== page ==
Families suck

These past couple weeks have been mentally hard as a wife and mom.  And, ironically, it has nothing to do with what's been going on in my home, but rather, what's been going on outside my home. Recently, I've gotten various pieces of saddening news.  News that has to do with families and hurt and brokenness.  And then, just last night, as I sat there on the front porch blowing bubbles with my laughing little girl, I heard from across the street:

"Don't start your shit with me!" F*** this, F*** that.

There have been, of course, a slew of reasons as to why the birth rate has declined, why people are waiting longer to get married, why fewer people are opting out of the decision to get married and start a family -- student loans, inconvenience, instability, the whole I'm a feminist thing.

But I think there is another factor that comes into question that has gotten little to no attention, and that's families suck.

Have you looked around?  At all?

Parents are constantly yelling at each other, that's if they're even still together, kids do anything to get out of family holidays, parents smacking their kids, calling them "little shits" in public.  Kids trash talking their parents, parents complaining about their kids, years long adult sibling rivalries that make kindergarten look like wasted time.  And that doesn't even begin to scratch the surface of the total discouragement families get while out and about -- the stare downs on planes and in pews, people "warning" you of all the *shit* you're in store for.  The list goes on and on and...on.

I'm sorry, but...who wants that?  I am someone who decided to get married and have a family, and I don't want that.  I used to not want to get married and have a family for the very reasons mentioned above.  Good examples and role models were all too rare for me to take that risk of ending up like all the other families who go their separate ways when the kids go to college or when Grandma dies.

If I hadn't met the man who I saw I could raise the type of family I wanted to have with, I would have run the other way from having a family, too.

I often not-so-jokingly say that I want my family to be like the Kardashians when we're older. Inevitably, the person reacts with a "noooo.."  Sure, that clan is crazy, but they're crazy together. Sibling loyalty is unshakable, they catch a Wednesday afternoon lunch together, visit their mom, and the mom is there.  If you haven't done any of these things with your family in the last month, then nothin' out of you.

I get it, okay?  I'm not naive.  I'm a member of the had-to-grow-up fast group myself due to my own situation.  People are broken and families take the biggest hit when our brokenness strikes.  Yeah, parenting is exhausting, calming an irate toddler is exhausting, we're tired, we say things, we hit financial hard times, we blame, we compare, we get bored.  But we're adults, so we are more than capable of trying, making an effort, forgiving, taking pause before lashing out, being kind, apologizing.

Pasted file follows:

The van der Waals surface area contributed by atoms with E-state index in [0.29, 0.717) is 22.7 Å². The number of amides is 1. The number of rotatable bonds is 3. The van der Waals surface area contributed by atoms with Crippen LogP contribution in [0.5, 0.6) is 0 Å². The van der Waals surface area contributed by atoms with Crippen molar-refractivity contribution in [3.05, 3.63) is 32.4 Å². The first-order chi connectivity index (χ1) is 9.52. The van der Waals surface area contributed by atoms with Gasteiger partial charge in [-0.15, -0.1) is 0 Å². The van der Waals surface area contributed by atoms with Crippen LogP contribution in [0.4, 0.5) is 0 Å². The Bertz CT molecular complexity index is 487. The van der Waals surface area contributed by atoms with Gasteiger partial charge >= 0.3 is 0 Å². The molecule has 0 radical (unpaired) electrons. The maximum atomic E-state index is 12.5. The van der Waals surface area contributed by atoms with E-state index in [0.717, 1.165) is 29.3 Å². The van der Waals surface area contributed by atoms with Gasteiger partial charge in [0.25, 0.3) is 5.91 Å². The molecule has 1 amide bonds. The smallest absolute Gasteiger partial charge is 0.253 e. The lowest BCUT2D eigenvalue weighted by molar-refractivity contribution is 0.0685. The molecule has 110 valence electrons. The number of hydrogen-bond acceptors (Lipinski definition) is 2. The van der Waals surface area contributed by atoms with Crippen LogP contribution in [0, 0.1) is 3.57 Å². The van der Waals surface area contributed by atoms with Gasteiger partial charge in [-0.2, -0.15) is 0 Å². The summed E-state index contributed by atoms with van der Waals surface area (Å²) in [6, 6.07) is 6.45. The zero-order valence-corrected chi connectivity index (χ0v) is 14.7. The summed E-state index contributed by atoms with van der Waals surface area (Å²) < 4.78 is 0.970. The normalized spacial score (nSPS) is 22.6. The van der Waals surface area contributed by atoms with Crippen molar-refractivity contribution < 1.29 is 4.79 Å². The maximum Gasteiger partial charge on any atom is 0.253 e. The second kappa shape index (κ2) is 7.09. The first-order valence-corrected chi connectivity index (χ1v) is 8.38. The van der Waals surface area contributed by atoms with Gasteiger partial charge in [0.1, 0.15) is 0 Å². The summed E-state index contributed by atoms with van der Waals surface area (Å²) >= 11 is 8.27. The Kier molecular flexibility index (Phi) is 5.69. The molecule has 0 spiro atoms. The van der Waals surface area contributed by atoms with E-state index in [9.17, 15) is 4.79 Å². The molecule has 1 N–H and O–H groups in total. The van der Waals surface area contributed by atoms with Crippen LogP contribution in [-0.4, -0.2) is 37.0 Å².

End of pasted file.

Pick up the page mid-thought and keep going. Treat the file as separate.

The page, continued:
I like to think about my family in the big picture sense.  Ideally, I'd like 5 kids, not because I particularly enjoy pregnancy (I'd have to grow a deep love for dry heaving) but because I think 5 kids is a good support system for each of them to have.  I also, since having Ella, have thought about what I'd like my family dynamic to be and then have implemented personal habits to strive to be a better example for my kids.  Even though my kids are under 3, I work freaking hard to raise a family who will like each other when they're 32.  And, as a 26-year-old with 2 young kids, I'm not sure I could be more discouraged.  I look around and there are, thankfully, a hand full of families I'm blessed to know and strive to emulate.  But, generally, while carrying out my day-to-day stopping at the grocery store or out for a walk, I consistently see families who look miserable to be with each other.

Since I'm back in the business world, I think in marketing terms on the daily, so I'll say the branding of families is in the midst of a true crisis and it has nothing to do with Hillary Clinton or some policy or the schools we send our kids to or the diet we put them on, and has everything to do with.. was the dad a man enough to hold his little girl's hand in public?  And did the spouses hold hands in front of their kids?  Did mom and dad put each other first?  Were phones put away at dinner?  Did the parents give money to the man begging on the street corner while their kids watched?  Did the parents uplift other people in front of their kids?  Were the parents humble enough to say I'm sorry to their children when they lashed out or did something wrong?  Did mom and dad talk with their kids or at them?

We have to step it up.  There are little pockets of hope, but on a grand scale, we're failing.  What we do as parents matters so much more than we realize.  Our actions have either positive or negative ripple effects.  And we need to not only realize that but to care about it.

Go home and don't just tell your family you love them, but show them.


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